I called Mom, and she was on the grass across the street from the museum, so I walked around it and plonked down beside her and told her. After a few minutes to ease my aching feet, we headed out to walk the Mall and see at least some of the memorials. I had no interest in going to the top of the Washington Monument, so we admired it from the outside, and then walked slowly down the mall to the World War II Memorial. It's absolutely beautiful, and I was a little envious of all the people paddling their feet in the fountain, but not even for cool feet was I going to sit in full sunlight of an 83ยบ day.

Have I mentioned it was freaking hot and I hate heat? It was, and I do. I had pretty much sweated off my sunblock and was just miserable from that, to say nothing of the misery from my poor legs and feet. Still, there was one funny moment as we walked toward the Lincoln Memorial--I swear a squirrel stopped and posed for these two tourists. I said that to them, startling them, and when they'd walked on, I said to Mom that I have got to stop talking to strangers--I say weird things and freak them out. Mom said it was just that they didn't speak English.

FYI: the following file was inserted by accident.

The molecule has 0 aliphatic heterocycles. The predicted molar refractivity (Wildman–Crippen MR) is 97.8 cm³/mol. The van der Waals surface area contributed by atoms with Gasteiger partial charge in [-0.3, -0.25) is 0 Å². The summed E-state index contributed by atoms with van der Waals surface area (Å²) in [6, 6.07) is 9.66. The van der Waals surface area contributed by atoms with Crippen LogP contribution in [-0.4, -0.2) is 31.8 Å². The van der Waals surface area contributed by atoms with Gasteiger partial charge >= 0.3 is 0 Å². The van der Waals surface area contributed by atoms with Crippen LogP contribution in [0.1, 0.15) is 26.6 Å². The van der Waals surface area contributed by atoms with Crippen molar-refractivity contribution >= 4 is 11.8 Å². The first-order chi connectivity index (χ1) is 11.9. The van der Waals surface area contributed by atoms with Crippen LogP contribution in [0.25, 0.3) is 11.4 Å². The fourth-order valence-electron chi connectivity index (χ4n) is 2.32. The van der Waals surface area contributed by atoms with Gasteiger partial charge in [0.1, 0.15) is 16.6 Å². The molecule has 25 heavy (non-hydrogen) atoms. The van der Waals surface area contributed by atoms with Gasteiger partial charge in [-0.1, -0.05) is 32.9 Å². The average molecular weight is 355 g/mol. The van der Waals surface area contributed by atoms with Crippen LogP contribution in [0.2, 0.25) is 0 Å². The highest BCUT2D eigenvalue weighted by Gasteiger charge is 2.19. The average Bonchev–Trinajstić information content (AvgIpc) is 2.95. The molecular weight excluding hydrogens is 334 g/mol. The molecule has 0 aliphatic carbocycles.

Mom had seen the Lincoln Memorial, so she went to see the Korean War Memorial. I sort of gulped a little at the sight of all the steps, but there is an elevator, yay, which I rode up with a nice family--Mom (who took pain pills to make it that far, to which I was all, "Sing it, sistah!"), Dad, and late-teenaged son. I took a picture of the three of them with the statue, politely declined their offer to do the same for me (I do not need a record of how I look when I'm sad, sweaty, overtired and in pain, thanks, I can look in a mirror and see that) and then walked very, very, VERY carefully down the slick marble steps.